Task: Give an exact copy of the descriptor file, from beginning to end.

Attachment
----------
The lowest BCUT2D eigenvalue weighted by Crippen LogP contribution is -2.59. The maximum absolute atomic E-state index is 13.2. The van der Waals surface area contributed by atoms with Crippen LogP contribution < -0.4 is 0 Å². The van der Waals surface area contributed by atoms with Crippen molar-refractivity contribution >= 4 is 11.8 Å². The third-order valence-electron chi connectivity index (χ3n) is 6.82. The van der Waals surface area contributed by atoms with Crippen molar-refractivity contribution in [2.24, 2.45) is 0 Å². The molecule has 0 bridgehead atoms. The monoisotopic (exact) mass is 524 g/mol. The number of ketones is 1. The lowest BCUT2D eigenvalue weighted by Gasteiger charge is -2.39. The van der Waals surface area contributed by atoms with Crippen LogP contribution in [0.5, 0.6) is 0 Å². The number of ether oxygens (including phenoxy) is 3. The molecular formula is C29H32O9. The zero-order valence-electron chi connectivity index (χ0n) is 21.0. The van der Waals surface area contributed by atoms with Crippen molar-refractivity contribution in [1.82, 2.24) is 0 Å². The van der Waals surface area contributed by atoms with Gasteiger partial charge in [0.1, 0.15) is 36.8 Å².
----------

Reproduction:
The lowest BCUT2D eigenvalue weighted by Crippen LogP contribution is -2.59. The maximum absolute atomic E-state index is 13.2. The van der Waals surface area contributed by atoms with Crippen LogP contribution < -0.4 is 0 Å². The van der Waals surface area contributed by atoms with Crippen molar-refractivity contribution >= 4 is 11.8 Å². The third-order valence-electron chi connectivity index (χ3n) is 6.82. The van der Waals surface area contributed by atoms with Crippen molar-refractivity contribution in [2.24, 2.45) is 0 Å². The molecule has 0 bridgehead atoms. The monoisotopic (exact) mass is 524 g/mol. The number of ketones is 1. The lowest BCUT2D eigenvalue weighted by Gasteiger charge is -2.39. The van der Waals surface area contributed by atoms with Crippen LogP contribution in [0.5, 0.6) is 0 Å². The number of ether oxygens (including phenoxy) is 3. The molecular formula is C29H32O9. The zero-order valence-electron chi connectivity index (χ0n) is 21.0. The van der Waals surface area contributed by atoms with Crippen molar-refractivity contribution in [1.82, 2.24) is 0 Å². The van der Waals surface area contributed by atoms with Gasteiger partial charge in [0.1, 0.15) is 36.8 Å².